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Report on Patah (Indonesia) — September 1989

Scientific Event Alert Network Bulletin, vol. 14, no. 9 (September 1989)
Managing Editor: Lindsay McClelland..

Patah (Indonesia) Photos and more precise location

Please cite this report as:

Global Volcanism Program, 1989. Report on Patah (Indonesia). In: McClelland, L. (ed.), Scientific Event Alert Network Bulletin, 14:9. Smithsonian Institution. https://doi.org/10.5479/si.GVP.SEAN198909-261231.

Volcano Profile |  Complete Bulletin


Patah

Indonesia

4.257°S, 103.306°E; summit elev. 2836 m

All times are local (unless otherwise noted)


Savill's photograph (figure 1) shows a fresh-appearing feature emitting two small gas plumes in an otherwise heavily forested area. Careful comparison of his panoramic view of the region (figure 2) with maps at scales of 1:250,000 (Manna quadrangle, BAKOSURTANAL, 1986) and 1:500,000 (Tactical Pilotage Chart M-10CG, British Military Survey, 1971) places the crater ~8 km WNW of the position given in 14:5. Map data indicate that vent's revised position is at ~2,300 m altitude, roughly 6 km SSE of the summit of Gunung Patah (Zen, 1973). Savill reports that clouds have prevented observations of the vent during subsequent overflights.

Figure (see Caption) Figure 1. Oblique airphoto taken 1 May 1989 showing an apparent new vent in S Sumatra SE of Patah. A pair of gas plumes emerge from the bottom of the feature, which he estimated to be about 150 m across. A light-colored unvegetated zone appears to extend just over the vent rim and a short distance down a narrow valley that drains the lowest portion of the vent. Photograph by Michael Savill.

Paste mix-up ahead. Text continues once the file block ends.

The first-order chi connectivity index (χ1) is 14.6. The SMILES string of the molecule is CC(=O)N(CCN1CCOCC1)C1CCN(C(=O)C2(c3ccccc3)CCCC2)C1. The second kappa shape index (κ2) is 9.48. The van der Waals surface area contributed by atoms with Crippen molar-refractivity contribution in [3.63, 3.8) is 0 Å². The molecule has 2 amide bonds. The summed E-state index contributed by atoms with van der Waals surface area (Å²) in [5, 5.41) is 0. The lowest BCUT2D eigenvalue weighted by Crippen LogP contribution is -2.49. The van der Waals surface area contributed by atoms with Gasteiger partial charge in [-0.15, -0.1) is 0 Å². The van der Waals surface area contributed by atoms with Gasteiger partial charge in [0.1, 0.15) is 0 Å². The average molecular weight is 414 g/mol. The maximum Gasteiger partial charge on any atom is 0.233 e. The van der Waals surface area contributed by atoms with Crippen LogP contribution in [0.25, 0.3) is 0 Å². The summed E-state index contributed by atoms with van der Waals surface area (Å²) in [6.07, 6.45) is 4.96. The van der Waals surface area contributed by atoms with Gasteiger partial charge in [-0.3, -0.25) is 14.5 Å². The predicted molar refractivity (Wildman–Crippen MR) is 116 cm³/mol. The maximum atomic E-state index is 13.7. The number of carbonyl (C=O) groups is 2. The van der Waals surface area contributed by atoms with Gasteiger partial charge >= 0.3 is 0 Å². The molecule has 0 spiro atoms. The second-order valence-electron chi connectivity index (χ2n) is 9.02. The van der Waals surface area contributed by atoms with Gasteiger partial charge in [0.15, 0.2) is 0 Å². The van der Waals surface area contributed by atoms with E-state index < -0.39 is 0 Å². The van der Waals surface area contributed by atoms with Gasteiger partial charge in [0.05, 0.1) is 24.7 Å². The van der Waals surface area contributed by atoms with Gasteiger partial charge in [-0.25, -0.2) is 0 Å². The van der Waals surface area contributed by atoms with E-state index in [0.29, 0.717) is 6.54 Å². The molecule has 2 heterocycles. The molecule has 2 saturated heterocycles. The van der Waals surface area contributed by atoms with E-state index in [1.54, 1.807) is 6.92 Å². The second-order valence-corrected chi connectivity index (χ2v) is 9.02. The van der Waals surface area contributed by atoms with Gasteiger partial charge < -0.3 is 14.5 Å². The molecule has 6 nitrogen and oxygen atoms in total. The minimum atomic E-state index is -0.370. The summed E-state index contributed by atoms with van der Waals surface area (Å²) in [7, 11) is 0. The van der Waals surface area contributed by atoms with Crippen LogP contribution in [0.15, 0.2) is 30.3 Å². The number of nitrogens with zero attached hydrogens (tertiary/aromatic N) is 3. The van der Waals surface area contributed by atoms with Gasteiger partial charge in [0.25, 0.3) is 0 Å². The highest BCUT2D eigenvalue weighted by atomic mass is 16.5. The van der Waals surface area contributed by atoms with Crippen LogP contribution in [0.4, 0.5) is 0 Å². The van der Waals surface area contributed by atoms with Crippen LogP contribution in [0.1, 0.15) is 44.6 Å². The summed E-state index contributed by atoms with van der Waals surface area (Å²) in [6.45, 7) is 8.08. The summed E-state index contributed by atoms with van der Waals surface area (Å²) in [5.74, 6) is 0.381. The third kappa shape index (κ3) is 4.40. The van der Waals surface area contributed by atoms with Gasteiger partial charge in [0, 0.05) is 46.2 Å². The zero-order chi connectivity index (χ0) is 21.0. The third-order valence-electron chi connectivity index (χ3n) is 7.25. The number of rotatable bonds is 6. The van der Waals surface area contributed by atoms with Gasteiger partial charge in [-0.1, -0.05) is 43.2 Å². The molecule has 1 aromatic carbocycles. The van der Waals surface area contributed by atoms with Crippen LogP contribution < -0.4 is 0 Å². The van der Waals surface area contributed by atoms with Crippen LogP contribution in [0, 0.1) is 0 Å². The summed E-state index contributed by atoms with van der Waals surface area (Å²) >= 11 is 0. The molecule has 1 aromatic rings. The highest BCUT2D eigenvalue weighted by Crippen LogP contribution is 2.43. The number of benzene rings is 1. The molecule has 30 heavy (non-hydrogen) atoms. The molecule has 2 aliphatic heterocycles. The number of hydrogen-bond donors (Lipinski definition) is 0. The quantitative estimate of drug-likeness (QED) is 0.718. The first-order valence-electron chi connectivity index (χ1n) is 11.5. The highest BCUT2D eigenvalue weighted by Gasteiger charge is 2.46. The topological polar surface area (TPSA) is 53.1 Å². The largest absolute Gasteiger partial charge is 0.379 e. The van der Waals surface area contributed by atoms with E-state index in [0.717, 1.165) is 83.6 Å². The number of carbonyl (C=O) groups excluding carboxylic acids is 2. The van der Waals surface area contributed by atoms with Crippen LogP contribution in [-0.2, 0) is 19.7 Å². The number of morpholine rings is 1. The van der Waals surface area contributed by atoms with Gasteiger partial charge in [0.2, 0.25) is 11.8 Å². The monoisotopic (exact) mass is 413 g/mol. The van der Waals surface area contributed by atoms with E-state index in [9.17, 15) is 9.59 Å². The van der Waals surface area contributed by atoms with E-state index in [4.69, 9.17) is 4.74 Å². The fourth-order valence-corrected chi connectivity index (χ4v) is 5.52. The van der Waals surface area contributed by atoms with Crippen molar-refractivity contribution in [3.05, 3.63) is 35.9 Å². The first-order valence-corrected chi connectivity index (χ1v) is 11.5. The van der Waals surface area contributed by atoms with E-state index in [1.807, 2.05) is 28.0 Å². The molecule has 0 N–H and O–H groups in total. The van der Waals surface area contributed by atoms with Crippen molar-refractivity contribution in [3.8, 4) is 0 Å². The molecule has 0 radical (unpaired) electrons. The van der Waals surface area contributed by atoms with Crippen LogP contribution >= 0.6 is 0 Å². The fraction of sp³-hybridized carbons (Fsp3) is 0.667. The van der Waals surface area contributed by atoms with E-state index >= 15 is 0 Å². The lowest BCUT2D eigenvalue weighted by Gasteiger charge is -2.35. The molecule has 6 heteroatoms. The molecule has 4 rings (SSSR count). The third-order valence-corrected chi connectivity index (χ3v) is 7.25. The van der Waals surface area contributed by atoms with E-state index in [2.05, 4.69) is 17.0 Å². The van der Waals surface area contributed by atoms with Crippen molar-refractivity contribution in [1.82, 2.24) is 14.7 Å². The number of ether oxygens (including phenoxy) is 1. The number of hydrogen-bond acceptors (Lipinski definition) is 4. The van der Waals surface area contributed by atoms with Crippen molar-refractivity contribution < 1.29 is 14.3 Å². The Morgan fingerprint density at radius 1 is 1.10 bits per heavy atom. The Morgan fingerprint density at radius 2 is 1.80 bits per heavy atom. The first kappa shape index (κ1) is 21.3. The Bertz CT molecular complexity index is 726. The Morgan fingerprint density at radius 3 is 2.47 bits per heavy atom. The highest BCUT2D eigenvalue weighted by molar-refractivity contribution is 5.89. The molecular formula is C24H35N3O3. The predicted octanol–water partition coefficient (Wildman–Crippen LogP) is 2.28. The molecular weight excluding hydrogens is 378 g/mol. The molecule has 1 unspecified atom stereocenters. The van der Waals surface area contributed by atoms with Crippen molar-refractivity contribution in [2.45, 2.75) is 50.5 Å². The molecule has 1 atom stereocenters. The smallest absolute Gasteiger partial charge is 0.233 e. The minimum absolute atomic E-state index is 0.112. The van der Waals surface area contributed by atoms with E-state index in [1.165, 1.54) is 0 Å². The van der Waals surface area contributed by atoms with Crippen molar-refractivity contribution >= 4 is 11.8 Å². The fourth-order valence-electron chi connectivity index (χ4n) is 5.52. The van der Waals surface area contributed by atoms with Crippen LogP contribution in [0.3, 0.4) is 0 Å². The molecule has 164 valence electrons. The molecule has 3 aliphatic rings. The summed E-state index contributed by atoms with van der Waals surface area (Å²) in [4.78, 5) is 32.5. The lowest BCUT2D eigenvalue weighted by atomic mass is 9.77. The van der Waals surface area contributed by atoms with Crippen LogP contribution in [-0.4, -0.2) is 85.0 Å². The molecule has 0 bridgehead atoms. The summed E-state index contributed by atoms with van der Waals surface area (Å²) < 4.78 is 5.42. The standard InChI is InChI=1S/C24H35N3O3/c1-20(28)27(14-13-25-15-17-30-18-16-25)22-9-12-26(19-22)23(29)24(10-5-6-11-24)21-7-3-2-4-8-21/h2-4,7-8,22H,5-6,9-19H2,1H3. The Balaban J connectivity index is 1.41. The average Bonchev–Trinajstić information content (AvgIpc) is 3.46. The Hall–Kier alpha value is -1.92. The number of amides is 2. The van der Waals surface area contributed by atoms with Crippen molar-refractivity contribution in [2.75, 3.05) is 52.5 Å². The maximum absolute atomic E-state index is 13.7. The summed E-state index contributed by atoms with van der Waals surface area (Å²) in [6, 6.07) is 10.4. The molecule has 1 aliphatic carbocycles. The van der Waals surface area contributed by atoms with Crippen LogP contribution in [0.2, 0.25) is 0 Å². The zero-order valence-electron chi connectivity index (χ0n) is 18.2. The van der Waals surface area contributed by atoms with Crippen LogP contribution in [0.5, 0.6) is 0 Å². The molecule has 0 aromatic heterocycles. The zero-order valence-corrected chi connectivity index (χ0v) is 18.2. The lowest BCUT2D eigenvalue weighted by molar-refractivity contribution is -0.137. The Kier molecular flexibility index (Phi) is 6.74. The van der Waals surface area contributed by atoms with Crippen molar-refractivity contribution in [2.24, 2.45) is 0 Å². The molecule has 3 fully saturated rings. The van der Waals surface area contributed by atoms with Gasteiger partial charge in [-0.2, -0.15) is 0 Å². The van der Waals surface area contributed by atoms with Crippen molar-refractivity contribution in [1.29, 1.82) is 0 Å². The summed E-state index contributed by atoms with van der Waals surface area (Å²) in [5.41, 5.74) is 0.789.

Figure (see Caption) Figure 2. Panoramic oblique airphoto taken 1 May 1989. Annotations show the photo's orientation, the approximate location of the vent SE of Patah, and Dempo volcano, a prominent cone roughly 40 km to the NW. Photograph by Michael Savill.

Geologic Background. Patah is a heavily forested, dissected Quaternary volcano SE of Dempo volcano. The age of its latest eruptions is not known, although on 1 May 1989 a possible new 150-m-wide crater with active fumaroles was observed by a cargo aircraft pilot in a heavily forested area on the side of a small cone about 3 km SE of Gunung Patah. The exact date of its formation, and its geologic relationship to Patah are uncertain. A crater lake at the summit of another peak, Bukit Belirang (Sulfur Hill), is located 1.5 km S of the fumaroles.

Information Contacts: M. Savill, Worthing, UK.